1. The chairman of each political party in the county . . . shall recommend two registered voters in each precinct who are . . . residents of the precinct, have good moral character, and are able to read and write, for appointment as chief judge in the precinct . . . for appointment as judges of election in that precinct. [Read that section one more time before you ponder the following observation: None of those rules apply to staffing at early voting locations; not even the part about moral character or their being an registered voters.]
2. At the meeting [required in another section of the law] . . . the county board of elections shall appoint one person to act as chief judge and two other persons to act as judges of election for each precinct in the county. . . . Not more than one judge in each precinct shall belong to the same political party as the chief judge. [This rule does not apply to early-voting locations, such as neighborhood churches, college campuses, remote community centers or even at the County BOE headquarters. As a result, all of the judges and employees at any early voting location could be from only one party.]
3. No person shall be eligible to serve as a precinct official who holds any office in a state, congressional district, county, or precinct political party or political organization, or who is a manager or treasurer for any candidate or political party . . . . [So, the campaign manager for a candidate could work at an early voting location as a part-time or full-time county employee and it would be completely legal under NC election law.]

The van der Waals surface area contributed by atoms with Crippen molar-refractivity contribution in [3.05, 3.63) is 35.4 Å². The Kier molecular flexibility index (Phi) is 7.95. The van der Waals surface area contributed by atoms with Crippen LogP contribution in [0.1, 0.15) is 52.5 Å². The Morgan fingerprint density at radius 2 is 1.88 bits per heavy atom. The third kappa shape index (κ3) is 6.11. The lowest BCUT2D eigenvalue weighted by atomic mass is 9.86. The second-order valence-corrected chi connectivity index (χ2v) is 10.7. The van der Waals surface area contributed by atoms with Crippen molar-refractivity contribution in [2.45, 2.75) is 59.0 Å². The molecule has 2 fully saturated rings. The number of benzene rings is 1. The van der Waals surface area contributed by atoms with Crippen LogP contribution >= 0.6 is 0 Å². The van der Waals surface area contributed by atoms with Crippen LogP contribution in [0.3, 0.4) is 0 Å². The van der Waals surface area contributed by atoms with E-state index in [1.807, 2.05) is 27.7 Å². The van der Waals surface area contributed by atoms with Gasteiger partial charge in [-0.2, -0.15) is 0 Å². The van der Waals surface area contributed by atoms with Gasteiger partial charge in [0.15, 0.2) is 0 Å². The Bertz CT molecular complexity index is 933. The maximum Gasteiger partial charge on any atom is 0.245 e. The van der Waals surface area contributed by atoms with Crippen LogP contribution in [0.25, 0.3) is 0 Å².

4. If, after diligently seeking to fill the positions [of chief judge or judge in a precinct] with registered voters of the precinct, the county board . . . may appoint to the positions registered voters in other precincts in the same county who meet the qualifications other than residence to be precinct officials. . . . [Early voting locations can be fully staffed with people outside the precinct or even from another town, as long as it’s inside the same county.]
Background on Early Voting
For the past 15-ish years, Democracy-minded groups from all across the nation have advocated satellite early-voting locations as a convenient way to increase voter participation. While not personally in the Legislature at the time, Rep Speciale characterized the staffing loophole more as accidental than intentional.